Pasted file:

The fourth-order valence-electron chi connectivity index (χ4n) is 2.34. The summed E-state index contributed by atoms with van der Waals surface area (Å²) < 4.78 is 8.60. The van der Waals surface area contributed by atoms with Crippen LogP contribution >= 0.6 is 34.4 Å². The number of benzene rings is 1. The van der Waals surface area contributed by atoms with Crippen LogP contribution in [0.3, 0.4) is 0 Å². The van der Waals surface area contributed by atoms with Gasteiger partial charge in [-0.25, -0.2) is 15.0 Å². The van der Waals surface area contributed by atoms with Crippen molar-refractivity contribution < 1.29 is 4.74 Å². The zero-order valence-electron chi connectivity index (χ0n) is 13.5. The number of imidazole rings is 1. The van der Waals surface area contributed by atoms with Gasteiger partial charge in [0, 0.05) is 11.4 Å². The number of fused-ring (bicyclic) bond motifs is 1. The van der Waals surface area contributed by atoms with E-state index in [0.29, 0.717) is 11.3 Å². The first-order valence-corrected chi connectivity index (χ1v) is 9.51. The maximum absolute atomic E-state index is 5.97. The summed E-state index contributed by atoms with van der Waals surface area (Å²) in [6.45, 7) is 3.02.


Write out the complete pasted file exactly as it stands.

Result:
The fourth-order valence-electron chi connectivity index (χ4n) is 2.34. The summed E-state index contributed by atoms with van der Waals surface area (Å²) < 4.78 is 8.60. The van der Waals surface area contributed by atoms with Crippen LogP contribution >= 0.6 is 34.4 Å². The number of benzene rings is 1. The van der Waals surface area contributed by atoms with Crippen LogP contribution in [0.3, 0.4) is 0 Å². The van der Waals surface area contributed by atoms with Gasteiger partial charge in [-0.25, -0.2) is 15.0 Å². The van der Waals surface area contributed by atoms with Crippen molar-refractivity contribution < 1.29 is 4.74 Å². The zero-order valence-electron chi connectivity index (χ0n) is 13.5. The number of imidazole rings is 1. The van der Waals surface area contributed by atoms with Gasteiger partial charge in [0, 0.05) is 11.4 Å². The number of fused-ring (bicyclic) bond motifs is 1. The van der Waals surface area contributed by atoms with E-state index in [0.29, 0.717) is 11.3 Å². The first-order valence-corrected chi connectivity index (χ1v) is 9.51. The maximum absolute atomic E-state index is 5.97. The summed E-state index contributed by atoms with van der Waals surface area (Å²) in [6.45, 7) is 3.02.